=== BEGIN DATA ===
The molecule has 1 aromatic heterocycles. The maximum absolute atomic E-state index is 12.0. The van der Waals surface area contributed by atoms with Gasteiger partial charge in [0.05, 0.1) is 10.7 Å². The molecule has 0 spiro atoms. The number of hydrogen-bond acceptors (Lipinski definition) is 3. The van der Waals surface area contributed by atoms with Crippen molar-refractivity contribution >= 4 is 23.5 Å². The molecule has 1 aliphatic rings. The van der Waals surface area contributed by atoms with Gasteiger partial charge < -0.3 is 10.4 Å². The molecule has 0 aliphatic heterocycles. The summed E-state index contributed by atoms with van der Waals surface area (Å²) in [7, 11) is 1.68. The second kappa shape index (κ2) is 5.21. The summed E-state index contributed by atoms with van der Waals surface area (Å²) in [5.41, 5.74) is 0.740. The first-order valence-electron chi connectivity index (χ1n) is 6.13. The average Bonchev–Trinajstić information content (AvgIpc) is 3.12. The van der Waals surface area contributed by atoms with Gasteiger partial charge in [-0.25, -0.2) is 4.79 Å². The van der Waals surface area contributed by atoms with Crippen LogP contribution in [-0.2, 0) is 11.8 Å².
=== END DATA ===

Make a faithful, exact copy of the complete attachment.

The molecule has 1 aromatic heterocycles. The maximum absolute atomic E-state index is 12.0. The van der Waals surface area contributed by atoms with Gasteiger partial charge in [0.05, 0.1) is 10.7 Å². The molecule has 0 spiro atoms. The number of hydrogen-bond acceptors (Lipinski definition) is 3. The van der Waals surface area contributed by atoms with Crippen molar-refractivity contribution >= 4 is 23.5 Å². The molecule has 1 aliphatic rings. The van der Waals surface area contributed by atoms with Gasteiger partial charge < -0.3 is 10.4 Å². The molecule has 0 aliphatic heterocycles. The summed E-state index contributed by atoms with van der Waals surface area (Å²) in [7, 11) is 1.68. The second kappa shape index (κ2) is 5.21. The summed E-state index contributed by atoms with van der Waals surface area (Å²) in [5.41, 5.74) is 0.740. The first-order valence-electron chi connectivity index (χ1n) is 6.13. The average Bonchev–Trinajstić information content (AvgIpc) is 3.12. The van der Waals surface area contributed by atoms with Gasteiger partial charge in [-0.25, -0.2) is 4.79 Å². The van der Waals surface area contributed by atoms with Crippen LogP contribution in [-0.2, 0) is 11.8 Å².